(1 to 10).foreach(x => println("Scala logging is great!"))
  }
}
```

`LoggerTakingImplicit` provides the same methods as `Logger` class, but with additional implicit parameter `A`.
During creation of the `LoggerTakingImplicit` evidence `CanLog[A]` is required.
It may be useful when contextual parameter (e.g. _Correlation ID_) is being passed around and you would like to include it in the log messages:

```scala
case class CorrelationId(value: String)
implicit case object CanLogCorrelationId extends CanLog[CorrelationId] {
  override def logMessage(originalMsg: String, a: CorrelationId): String = s"${a.value} $originalMsg"
}

implicit val correlationId = CorrelationId("ID")

val logger = Logger.takingImplicit[CorrelationId]("test")
logger.info("Test") // takes implicit correlationId and logs "ID Test"
```

If you want to extract the context object associated with your logger i.e. `correlationId` here, use `getContext`.
```scala
val context = logger.canLogEv.getContext()
```

It's also possible to use `MDC` through `CanLog` without any troubles with execution context.

```scala
case class CorrelationId(value: String)
implicit case object CanLogCorrelationId extends CanLog[CorrelationId] {
  override def logMessage(originalMsg: String, a: CorrelationId): String = {
    MDC.put("correlationId", a.value)
    originalMsg
  }

  override def afterLog(a: CorrelationId): Unit = {
    MDC.remove("correlationId")
  }
}

implicit val correlationId = CorrelationId("ID")

val logger = Logger.takingImplicit[CorrelationId]("test")

def serviceMethod(implicit correlationId: CorrelationId): Future[Result] = {
  dbCall.map { value =>
    logger.trace(s"Received value $value from db") // takes implicit correlationId
    toResult(value)
  }
}
```

## String Interpolation

It is idiomatic to use Scala's string interpolation `logger.error(s"log $value")` instead of SLF4J string interpolation `logger.error("log {}", value)`.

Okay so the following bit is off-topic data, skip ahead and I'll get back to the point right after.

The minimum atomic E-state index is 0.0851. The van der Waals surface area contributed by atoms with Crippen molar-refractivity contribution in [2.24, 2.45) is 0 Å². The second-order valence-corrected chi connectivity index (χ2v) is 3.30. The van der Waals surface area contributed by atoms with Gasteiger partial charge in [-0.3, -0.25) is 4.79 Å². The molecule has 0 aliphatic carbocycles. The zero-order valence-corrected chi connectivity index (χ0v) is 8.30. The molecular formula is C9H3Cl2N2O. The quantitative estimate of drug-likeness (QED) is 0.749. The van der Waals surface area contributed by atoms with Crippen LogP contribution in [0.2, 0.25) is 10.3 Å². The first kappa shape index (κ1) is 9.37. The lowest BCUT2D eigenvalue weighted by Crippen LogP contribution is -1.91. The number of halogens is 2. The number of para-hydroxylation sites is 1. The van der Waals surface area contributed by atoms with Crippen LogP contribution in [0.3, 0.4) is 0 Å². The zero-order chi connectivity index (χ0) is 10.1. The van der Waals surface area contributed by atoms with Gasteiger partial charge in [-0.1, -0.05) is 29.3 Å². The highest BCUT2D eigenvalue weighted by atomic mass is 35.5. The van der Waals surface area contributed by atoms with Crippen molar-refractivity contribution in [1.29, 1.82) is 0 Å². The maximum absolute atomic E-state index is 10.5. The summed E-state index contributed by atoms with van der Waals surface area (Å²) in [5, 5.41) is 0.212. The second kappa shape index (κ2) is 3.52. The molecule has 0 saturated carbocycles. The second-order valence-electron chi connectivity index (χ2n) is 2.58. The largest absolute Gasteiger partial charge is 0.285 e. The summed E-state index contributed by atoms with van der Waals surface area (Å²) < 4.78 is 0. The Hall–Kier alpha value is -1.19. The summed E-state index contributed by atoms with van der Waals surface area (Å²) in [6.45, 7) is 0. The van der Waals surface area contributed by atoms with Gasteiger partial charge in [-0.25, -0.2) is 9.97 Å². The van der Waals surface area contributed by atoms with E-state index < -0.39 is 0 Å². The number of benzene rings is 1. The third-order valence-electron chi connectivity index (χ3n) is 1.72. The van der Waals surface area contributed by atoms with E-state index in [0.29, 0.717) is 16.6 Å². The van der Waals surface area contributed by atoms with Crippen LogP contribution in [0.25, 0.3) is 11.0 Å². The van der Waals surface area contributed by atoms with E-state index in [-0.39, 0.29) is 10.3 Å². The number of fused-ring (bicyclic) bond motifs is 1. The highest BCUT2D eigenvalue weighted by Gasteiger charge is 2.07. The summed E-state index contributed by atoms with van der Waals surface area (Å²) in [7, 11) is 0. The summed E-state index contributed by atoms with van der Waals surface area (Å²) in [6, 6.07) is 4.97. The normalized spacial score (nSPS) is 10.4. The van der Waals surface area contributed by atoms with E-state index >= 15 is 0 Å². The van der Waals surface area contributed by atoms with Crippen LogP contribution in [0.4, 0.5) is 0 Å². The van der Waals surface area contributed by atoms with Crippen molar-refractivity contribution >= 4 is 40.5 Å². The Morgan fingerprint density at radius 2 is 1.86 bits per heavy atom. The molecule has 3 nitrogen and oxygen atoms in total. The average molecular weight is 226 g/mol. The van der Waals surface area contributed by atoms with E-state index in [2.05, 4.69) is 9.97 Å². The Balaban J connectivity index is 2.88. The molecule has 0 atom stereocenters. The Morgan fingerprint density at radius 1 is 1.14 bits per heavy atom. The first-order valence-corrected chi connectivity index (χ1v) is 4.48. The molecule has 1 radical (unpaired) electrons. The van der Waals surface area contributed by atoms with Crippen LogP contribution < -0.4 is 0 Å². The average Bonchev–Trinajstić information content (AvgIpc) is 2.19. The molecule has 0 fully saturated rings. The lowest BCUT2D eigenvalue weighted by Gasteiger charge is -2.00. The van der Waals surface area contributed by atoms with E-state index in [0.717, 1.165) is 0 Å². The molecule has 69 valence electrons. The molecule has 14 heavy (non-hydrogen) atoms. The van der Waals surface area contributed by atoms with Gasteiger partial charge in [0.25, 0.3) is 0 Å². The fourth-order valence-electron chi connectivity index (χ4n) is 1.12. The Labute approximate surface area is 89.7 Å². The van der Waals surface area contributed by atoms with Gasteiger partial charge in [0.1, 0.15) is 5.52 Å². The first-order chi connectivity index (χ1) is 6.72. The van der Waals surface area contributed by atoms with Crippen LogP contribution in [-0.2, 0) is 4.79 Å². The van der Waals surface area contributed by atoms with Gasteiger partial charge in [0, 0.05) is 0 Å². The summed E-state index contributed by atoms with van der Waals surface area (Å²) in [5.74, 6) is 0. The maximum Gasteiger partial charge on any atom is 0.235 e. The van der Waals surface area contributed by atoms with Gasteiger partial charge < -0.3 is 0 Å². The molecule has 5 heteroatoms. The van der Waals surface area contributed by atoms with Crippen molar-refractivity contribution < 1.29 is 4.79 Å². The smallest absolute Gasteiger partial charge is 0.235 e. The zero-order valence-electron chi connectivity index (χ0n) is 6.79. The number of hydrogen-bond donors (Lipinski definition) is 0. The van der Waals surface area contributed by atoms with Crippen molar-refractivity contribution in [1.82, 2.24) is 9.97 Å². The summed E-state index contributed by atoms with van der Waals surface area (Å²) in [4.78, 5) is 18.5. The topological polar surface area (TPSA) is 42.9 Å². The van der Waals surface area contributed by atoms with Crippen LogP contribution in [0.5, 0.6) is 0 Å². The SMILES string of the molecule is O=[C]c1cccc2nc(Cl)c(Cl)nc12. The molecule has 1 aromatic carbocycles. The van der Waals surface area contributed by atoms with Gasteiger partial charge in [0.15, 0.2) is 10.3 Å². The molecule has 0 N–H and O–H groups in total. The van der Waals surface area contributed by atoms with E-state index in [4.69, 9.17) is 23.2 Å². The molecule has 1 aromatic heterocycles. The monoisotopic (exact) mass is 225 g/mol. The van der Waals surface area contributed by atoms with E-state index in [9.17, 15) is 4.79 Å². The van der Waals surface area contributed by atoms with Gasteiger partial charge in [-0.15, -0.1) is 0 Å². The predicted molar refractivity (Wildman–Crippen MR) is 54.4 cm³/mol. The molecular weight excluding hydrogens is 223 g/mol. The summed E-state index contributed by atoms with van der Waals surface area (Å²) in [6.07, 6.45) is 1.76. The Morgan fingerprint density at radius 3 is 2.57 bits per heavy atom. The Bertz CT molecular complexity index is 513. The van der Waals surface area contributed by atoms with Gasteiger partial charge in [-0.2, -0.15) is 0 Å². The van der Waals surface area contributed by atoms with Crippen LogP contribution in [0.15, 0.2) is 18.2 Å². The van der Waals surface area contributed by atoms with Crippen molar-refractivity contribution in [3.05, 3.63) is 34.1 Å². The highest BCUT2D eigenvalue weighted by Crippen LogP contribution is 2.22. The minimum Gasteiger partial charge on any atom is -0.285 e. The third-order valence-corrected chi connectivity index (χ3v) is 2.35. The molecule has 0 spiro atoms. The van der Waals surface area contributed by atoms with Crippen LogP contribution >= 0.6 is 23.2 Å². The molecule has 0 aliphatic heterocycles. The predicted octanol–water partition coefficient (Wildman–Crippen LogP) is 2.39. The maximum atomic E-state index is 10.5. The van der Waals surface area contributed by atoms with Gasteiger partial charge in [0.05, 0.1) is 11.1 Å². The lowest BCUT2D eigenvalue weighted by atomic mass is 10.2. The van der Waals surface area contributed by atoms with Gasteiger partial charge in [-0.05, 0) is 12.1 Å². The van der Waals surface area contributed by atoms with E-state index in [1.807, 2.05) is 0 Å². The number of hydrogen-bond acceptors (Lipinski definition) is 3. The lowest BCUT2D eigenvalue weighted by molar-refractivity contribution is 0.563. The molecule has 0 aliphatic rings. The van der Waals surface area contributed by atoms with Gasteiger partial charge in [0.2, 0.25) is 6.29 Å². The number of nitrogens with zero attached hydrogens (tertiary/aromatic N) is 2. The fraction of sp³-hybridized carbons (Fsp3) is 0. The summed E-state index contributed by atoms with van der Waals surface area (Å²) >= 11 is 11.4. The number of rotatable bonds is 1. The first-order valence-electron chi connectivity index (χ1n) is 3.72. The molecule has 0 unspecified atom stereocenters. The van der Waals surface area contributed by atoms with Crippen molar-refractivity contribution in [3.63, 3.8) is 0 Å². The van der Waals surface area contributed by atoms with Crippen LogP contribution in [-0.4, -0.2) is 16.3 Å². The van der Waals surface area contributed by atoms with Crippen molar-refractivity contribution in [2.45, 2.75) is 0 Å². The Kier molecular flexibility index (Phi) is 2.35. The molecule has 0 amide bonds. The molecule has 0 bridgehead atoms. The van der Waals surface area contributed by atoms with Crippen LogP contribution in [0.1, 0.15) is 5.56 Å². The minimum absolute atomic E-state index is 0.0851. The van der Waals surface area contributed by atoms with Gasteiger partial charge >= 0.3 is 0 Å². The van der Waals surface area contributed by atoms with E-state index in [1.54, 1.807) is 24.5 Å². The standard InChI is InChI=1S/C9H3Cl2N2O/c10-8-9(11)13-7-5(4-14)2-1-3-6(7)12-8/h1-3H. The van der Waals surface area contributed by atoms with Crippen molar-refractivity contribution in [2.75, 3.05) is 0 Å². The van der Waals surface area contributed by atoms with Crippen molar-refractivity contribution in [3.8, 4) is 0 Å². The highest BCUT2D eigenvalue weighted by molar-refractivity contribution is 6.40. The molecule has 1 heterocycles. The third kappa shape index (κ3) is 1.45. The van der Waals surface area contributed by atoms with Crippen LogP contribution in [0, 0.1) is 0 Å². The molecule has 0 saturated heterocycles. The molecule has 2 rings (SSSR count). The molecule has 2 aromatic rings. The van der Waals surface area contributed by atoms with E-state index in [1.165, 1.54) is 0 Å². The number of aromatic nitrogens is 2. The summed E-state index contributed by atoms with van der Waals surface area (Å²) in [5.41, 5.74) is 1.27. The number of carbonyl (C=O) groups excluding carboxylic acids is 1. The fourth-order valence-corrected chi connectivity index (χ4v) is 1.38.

However there are some tools (such as [Sentry](https://sentry.io)) that use the log message format as grouping key. Therefore they do not work well with
Scala's string interpolation.

Scala Logging replaces simple string interpolations with their SLF4J counterparts like this:

```scala
logger.error(s"my log message: $arg1 $arg2 $arg3")
```

```scala
logger.error("my log message: {} {} {}", arg1, arg2, arg3)
```

This has no effect on behavior and performace should be comparable (depends on the underlying logging library).

### Limitations

 - Works only when string interpolation is directly used inside the logging statement. That is when the log message is static (available at compile time).
 - Works only for the `logger.<level>(message)` and `logger.<level>(marker, message)` logging methods. It does not work if you want to log an exception and
 use string interpolation too (this is a limitation of the SLF4J API).

## Line numbers in log message?

Using the [sourcecode](https://github.com/lihaoyi/sourcecode#logging) library, it's possible to add line number
information (especially useful for debugging):

```scala
def foo(arg: String)(implicit line: sourcecode.Line, file: sourcecode.File) = {
  ... do something with arg ...
  ... do something with file.value ...
}

foo("hello") // the implicit sourcecode.File is filled in automatically
```

## Maintenance status

This library is community-maintained. It is not supported under the Lightbend subscription.

## Contribution policy

Contributions via GitHub pull requests are gladly accepted from their original author. Before we can accept pull requests, you will need to agree to the [Lightbend Contributor License Agreement](https://www.lightbend.com/contribute/cla) online, using your GitHub account.